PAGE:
Since DGWs and native-born Americans are now competing for jobs on a level playing field, if an able-bodied American refuses to take an available job within a specified radius that is then taken by a DGW, the American will lose his/her unemployment and other welfare benefits. State or contracted employment agencies will attempt to line up citizens for suitable jobs. If these jobs offers are refused by citizens after X number of offers, the citizen would lose their benefits

(The-Asterisk note: there is a dirty little secret which all 'dumb' welfare people are keenly aware of and that is, in MANY cases it makes more financial sense to stay unemployed than it does to take a low paying job. We must do something about this. Tax credits, sliding scale assistance and variable benefits shift the "living wage" responsibility away from employers to taxpayers. I do not like this, but at this point, we will need to suck it up just to get the bigger issues taken care of. Make it economically worth more for someone to get a job than to stay on the dole.)

4. Fix the interpretation of the 14th Amendment or amend the Constitution to state that non-citizens cannot give birth to a child which then become a United States citizen by virtue of being born within US borders. There should be NO anchor babies. Sorry. The 14th Amendment was added to the Constitution in order to ensure that freed slaves and their children would be ex post facto citizens of the US.

5. Citizenship. Yes, this one is the biggie. Being a DGW gives one absolutely no rights toward becoming a citizen. I don't care how long you have been in this country, working does not equal citizenship. Too bad. Actually, how many guest workers really want to become citizens? Has anyone asked? I am sure they would take it if offered and if they could retain citizenship from their native country. I am not an expert on what it takes to become a citizen, but I know that it is not simple. I would let DGWs queue up for this privilege like everyone else and their date of eligibility would start when they got their ID card.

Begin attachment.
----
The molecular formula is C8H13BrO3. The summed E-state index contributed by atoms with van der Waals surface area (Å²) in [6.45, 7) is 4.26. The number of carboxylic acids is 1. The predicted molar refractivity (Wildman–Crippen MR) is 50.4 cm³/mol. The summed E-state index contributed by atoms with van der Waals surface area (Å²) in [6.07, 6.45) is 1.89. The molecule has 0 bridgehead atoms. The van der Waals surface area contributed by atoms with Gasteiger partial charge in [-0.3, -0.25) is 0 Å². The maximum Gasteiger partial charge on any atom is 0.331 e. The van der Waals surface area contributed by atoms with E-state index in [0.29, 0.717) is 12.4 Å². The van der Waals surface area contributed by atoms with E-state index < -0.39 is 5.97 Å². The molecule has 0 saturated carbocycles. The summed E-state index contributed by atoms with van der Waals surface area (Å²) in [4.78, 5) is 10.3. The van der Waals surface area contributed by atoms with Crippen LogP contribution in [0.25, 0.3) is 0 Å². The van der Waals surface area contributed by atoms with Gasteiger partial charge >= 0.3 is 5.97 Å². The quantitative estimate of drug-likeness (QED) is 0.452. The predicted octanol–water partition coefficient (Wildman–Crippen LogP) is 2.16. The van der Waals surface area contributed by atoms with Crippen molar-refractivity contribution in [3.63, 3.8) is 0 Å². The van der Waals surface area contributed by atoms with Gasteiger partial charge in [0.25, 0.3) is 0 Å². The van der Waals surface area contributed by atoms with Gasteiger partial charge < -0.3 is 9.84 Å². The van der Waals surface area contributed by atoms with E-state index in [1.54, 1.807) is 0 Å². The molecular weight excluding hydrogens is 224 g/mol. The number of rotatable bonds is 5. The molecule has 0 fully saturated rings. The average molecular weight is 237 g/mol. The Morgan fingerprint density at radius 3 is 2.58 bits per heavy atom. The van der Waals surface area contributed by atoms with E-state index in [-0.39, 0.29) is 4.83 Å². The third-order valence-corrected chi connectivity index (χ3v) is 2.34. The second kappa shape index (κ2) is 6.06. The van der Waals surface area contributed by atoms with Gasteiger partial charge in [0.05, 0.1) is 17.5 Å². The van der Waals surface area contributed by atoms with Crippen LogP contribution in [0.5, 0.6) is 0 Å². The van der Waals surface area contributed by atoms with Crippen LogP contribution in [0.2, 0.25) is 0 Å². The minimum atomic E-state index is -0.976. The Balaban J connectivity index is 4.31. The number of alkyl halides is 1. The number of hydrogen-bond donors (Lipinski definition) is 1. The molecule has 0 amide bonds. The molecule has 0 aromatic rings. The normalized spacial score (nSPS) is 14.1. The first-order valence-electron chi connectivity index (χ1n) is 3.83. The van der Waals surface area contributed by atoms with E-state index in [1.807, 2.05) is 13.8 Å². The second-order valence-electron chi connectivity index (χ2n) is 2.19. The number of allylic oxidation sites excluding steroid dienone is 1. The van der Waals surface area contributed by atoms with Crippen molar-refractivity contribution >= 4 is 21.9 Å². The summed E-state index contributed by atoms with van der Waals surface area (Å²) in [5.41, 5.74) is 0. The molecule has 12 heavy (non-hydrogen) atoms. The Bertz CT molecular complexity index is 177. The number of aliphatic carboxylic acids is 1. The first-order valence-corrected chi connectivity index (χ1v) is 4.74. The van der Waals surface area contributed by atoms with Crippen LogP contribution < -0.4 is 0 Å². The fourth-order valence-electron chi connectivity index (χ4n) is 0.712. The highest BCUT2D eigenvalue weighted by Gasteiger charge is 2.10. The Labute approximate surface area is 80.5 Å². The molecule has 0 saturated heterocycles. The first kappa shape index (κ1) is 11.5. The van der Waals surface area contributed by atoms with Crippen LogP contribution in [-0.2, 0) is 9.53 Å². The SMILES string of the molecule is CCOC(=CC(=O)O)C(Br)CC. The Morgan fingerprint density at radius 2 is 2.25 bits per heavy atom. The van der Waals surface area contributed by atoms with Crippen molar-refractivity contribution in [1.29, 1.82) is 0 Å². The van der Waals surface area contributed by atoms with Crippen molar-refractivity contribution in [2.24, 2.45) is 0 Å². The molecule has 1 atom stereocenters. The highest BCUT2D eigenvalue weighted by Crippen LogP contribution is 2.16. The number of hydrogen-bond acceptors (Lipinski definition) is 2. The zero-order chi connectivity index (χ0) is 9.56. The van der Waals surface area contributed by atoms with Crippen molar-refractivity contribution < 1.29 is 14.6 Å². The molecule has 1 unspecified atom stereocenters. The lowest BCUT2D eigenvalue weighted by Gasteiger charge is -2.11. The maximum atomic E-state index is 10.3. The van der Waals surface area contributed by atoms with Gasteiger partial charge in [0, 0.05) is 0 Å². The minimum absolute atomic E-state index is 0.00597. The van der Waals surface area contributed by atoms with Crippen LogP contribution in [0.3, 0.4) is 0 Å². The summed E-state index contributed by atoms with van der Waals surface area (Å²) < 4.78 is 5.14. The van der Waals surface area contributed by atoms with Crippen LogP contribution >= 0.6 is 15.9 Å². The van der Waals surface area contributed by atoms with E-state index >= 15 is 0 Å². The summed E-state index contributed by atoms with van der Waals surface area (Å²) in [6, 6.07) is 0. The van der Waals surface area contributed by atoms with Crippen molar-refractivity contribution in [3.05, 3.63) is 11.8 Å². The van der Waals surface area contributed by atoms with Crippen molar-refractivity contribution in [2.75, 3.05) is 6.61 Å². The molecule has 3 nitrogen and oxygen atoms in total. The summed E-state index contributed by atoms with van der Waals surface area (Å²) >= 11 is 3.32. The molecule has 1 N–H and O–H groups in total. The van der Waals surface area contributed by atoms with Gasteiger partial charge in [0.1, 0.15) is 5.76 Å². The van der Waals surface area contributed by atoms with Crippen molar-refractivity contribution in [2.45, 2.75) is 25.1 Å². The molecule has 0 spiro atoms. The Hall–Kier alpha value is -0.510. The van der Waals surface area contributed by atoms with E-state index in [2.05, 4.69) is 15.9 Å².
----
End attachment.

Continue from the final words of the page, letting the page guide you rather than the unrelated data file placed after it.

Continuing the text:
If I was totally in charge, I would add some requirements to becoming a citizen, like being required to be at least conversational in English. There is no reason that a modern day immigrant cannot learn to speak the language. If they cannot/will not, then sorry. Step aside. Next please!

Oh, and no multilingual ballots anymore. I mean, come on. If you cannot pick out a candidate from a list, select him/her and submit the ballot because you cannot speak English, then how much can you seriously understand about whom you are voting for?

6. Employment/benefits. This one won't sit well with my brethren on the right, but here goes. If a DGW has a job, he/she can stay. If they pay into FICA for the minimum number of months (40 quarters at this writing), they will be able to take some sort of benefit when they become eligible. I would change the benefits for some of the 'social' aspects of Social Security such as disability benefits going to their children. Here is the problem. We allow these individuals to come to our country as long as they are gainfully employed. While here, they are engaging with our economy, buying food, fuel, shelter, clothing, etc. This is good for the US. If they retire here, then they, by definition, are not employed. Social Security is a Ponzi scheme, so if they retire or go on disability and no longer work, then the rest of us are paying for their non-work until they leave or die. I would, however, advocate for paying back over time what they put into the system with some interest, even if they are living back home. It is only fair.

7. Borders. Shut them down with extreme prejudice except at approved crossing areas. Put up a decent fence, leaving spaces open for animal migration. Station guards along the border and make it known that if you sneak across, you WILL be shot. It is that simple. I hate to say it, but after a few get shot and get sent back home, wounded, after trying to cross over, a lot fewer will try.